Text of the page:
# Most ambiguous and inconsistent phrases and notations in maths

What are some examples of notations and words in maths which have been overused or abused to the point of them being almost completely ambiguous when presented in new contexts?

For instance, a function $f$:

$f^{-1}(x)$ can be an inverse and a preimage and sometimes even $\frac{1}{f(x)}$.

$f^2(x)$ can be $(f\circ f)(x)$ and $(f(x))^2$.

$f^{(2)}(x)$ on the other hand, is the second derivative, even though adding parentheses to a number usually does nothing.

And for some functions the parentheses for the argument are omitted: $f\:x = f(x)$.

So how should $f^{(2-3)}(x)$ be interpreted? $f^{(-1)}$, an integral of $f$? or a composition, $\left(f^{(2)}\circ f^{(-3)}\right)(x)$? Or just $f^{2-3}(x) = f^{-1}(x)$?

Another example is mathematicians notorious use of the word normal to describe... normal things?

Using similar symbols and expressions for different things is unavoidable, but it can create some ambiguity when first introduced to their other uses.

• $f^{-1}$ can be $\frac{1}{f}$. When you look at rings of (continuous, maybe) real or complex-valued functions on a space $X$, then it's natural to denote the multiplicative inverse of $f$ (if it exists, i.e. $f(x)\neq 0$ for all $x\in X$) by $f^{-1}$. – Daniel Fischer Nov 16 '14 at 14:27
• I hate it when symbols $\infty$, $\omega$ and $\aleph_0$ are misused. – user2345215 Nov 16 '14 at 14:31
• "nice" or "good" are used (depending on the context) to ensure that the setting is sufficient to prove theorems. Also I don't like "properly" to much. In german it is even worse. – Daniel Valenzuela Nov 16 '14 at 14:44
• Technically there is no unambiguous way to write plain scalar multiplication. * is function convolution, $\cdot$ is dot product, $\times$ is cross product, and just putting the terms next to each other could be function application. I suppose you could divide by the reciprocal, but that is so evil we'll forget I said it. – hacatu Nov 16 '14 at 18:17
• Most of the examples listed are perceived as problematic only because for some reason which I cannot even imagine people seem to think that a notation can have one meaning, or that there is anything that trumps convenience... The only possible sin with respect to notation is not being explicit about what one means with it. There is no sacrosant association between upper indices and exponentiation, say... – Mariano Suárez-Álvarez Nov 17 '14 at 3:00

1. 'The function $f(x)$'. No, the function is $f$.
2. Let $f$ and $g$ be real differentiable functions defined in $\mathbb R$. Some people denote $(f\circ g)'$ by $\dfrac{\mathrm df(g(x))}{\mathrm dx}$. Contrast with the above. I discuss this in greater detail here.
3. The differential equation $y'=x^2y+y^3$. Just a minor variant of 1. Correct would be $y'=fy+y^3$ where $f\colon I\to \mathbb R, x\mapsto x^2$, for some interval $I$.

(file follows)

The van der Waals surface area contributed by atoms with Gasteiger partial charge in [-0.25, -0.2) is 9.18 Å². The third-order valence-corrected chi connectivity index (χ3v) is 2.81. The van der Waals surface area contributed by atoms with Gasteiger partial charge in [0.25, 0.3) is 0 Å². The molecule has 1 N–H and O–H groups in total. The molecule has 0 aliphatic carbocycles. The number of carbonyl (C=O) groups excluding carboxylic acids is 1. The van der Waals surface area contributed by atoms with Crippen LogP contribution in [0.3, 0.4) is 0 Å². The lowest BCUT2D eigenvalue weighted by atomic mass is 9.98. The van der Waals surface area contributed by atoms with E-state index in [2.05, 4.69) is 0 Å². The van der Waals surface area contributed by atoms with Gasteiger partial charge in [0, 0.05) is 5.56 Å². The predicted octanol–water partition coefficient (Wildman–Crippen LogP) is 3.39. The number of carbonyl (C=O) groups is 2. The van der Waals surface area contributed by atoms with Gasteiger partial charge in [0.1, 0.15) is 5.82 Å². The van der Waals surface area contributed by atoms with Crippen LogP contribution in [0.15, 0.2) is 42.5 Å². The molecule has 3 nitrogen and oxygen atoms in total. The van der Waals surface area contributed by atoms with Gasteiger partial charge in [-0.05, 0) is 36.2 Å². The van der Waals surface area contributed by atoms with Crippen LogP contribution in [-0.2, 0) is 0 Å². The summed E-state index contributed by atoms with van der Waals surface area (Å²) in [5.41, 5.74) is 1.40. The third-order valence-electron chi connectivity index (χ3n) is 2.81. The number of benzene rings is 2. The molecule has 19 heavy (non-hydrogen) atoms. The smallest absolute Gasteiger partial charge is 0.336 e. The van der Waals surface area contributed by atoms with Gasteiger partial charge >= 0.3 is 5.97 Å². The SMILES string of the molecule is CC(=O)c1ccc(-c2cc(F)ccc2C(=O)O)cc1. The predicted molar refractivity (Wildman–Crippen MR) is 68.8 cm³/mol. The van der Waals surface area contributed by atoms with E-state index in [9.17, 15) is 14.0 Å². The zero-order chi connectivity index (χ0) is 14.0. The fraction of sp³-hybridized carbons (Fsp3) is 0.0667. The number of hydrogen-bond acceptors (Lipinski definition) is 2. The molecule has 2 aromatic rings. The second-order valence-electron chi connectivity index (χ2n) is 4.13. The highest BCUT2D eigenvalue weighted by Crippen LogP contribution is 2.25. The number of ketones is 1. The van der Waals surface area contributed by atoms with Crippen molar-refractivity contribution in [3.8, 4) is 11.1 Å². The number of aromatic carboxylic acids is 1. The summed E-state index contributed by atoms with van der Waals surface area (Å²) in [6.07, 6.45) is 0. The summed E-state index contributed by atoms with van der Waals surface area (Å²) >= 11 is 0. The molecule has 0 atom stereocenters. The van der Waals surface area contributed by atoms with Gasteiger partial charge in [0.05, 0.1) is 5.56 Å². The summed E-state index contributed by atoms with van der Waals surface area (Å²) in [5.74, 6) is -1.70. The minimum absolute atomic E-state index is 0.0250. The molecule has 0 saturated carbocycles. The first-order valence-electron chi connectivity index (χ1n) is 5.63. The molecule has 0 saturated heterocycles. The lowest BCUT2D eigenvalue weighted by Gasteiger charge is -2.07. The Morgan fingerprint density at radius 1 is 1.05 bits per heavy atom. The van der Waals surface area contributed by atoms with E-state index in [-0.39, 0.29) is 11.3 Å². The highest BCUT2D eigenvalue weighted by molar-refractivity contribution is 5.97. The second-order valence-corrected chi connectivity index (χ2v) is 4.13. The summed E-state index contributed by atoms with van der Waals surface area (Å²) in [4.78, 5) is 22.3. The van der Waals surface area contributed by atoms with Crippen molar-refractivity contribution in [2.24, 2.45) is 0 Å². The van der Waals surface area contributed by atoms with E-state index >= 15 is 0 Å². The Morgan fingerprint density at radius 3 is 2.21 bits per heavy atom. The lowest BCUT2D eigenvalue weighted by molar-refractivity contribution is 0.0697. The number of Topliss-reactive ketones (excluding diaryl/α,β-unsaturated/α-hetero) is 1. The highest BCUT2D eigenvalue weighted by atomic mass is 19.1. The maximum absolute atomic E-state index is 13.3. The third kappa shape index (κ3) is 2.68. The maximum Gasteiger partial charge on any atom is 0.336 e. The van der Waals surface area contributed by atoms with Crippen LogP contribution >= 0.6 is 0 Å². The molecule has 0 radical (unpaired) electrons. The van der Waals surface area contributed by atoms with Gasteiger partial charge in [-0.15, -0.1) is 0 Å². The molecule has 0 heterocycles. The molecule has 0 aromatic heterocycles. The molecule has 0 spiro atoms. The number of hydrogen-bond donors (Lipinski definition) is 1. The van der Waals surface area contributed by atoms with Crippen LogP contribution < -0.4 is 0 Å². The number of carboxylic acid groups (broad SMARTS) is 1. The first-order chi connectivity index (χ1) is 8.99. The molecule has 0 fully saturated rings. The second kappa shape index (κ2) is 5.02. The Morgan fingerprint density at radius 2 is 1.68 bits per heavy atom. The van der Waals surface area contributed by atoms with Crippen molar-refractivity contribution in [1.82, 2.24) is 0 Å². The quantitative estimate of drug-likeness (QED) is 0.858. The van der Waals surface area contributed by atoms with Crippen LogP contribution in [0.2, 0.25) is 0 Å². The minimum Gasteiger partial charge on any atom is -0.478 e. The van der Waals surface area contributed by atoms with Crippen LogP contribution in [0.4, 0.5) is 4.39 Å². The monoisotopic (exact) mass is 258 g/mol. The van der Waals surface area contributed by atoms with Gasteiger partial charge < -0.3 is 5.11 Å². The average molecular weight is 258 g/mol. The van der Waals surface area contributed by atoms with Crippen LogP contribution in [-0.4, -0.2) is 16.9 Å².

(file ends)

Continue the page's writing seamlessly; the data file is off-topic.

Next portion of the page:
4. This is one I find particularly disgusting. "If $t(s)$ is a function of $s$ and it is invertible, then $s(t)$ is the inverse", lol what? The concept of 'function of a variable' isn't even definable in a satisfiable way in $\sf ZFC$. Also $\left(\frac{\mathrm dy}{\mathrm dx}\right)^{-1}=\frac{\mathrm dx}{\mathrm dy}$. Contrast with 1.
5. In algebra it's common to denote the algebraic structure by the underlying set.
6. When $\langle \,\cdot\,\rangle$ is a function which takes sets as their inputs, it's common do abuse $\langle\{x\} \rangle$ as $\langle x\rangle$. More generally it's common to look at at finite set $\{x_1, \ldots ,x_n\}$ as the finite sequence $x_1, \ldots ,x_n$. This happens for instance in logic. Also in linear algebra and it's usual to go even further and talk about 'linearly independent vectors' instead of 'linearly independent set' - this only an abuse when linear (in)dependence is defined for sets instead of 'lists'.
7. 'Consider the set $A=\{x\in \mathbb R\colon P(x)\}$'. I'm probably the only person who reads this as the set being the whole equality $A=\{x\in \mathbb R\colon P(x)\}$ instead of $A$ or $\{x\in \mathbb R\colon P(x)\}$, in any case it is an abuse. Another example of this is 'multiply by $1=\frac 2 2$'.
8. Denoting by $+$ both scalar addition and function addition.
9. Instead of $((\varphi\land \psi)\to \rho)$ people first abandon the out parentheses and use $(\varphi\land \psi)\to \rho$ and then $\land$ is given precedence over $\to$, yielding the much more common (though formally incorrect) $\varphi\land \psi\to \rho$.
10. Even ignoring the problem in 1., the symbol $\int x\,\mathrm dx=\frac {x^2}2$ is ambiguous as it can mean a number of things. Under one of the common interpretations the equal sign doesn't even denote an equality. I allude to that meaning here, (it is the same issue as with $f=O(g)$).
11. There's also the very common '$\ldots$' mentioned by Lucian in the comments.
12. Lucian also mentions $\mathbb C=\mathbb R^2$ which is an abuse sometimes, but not all the time, depending on how you define things.
13. Given a linear map $L$ and $x$ on its domain, it's not unusual to write $Lx$ instead of $L(x)$. I'm not sure if this can even be considered an abuse of notation because $Lx$ is meaningless and we should be free to define $Lx:=L(x)$, there's no ambiguity. Unless, of course, you equate linear maps with matrices and this is an abuse. On the topic of matrices, it's common to look at $1\times 1$ matrices as scalars.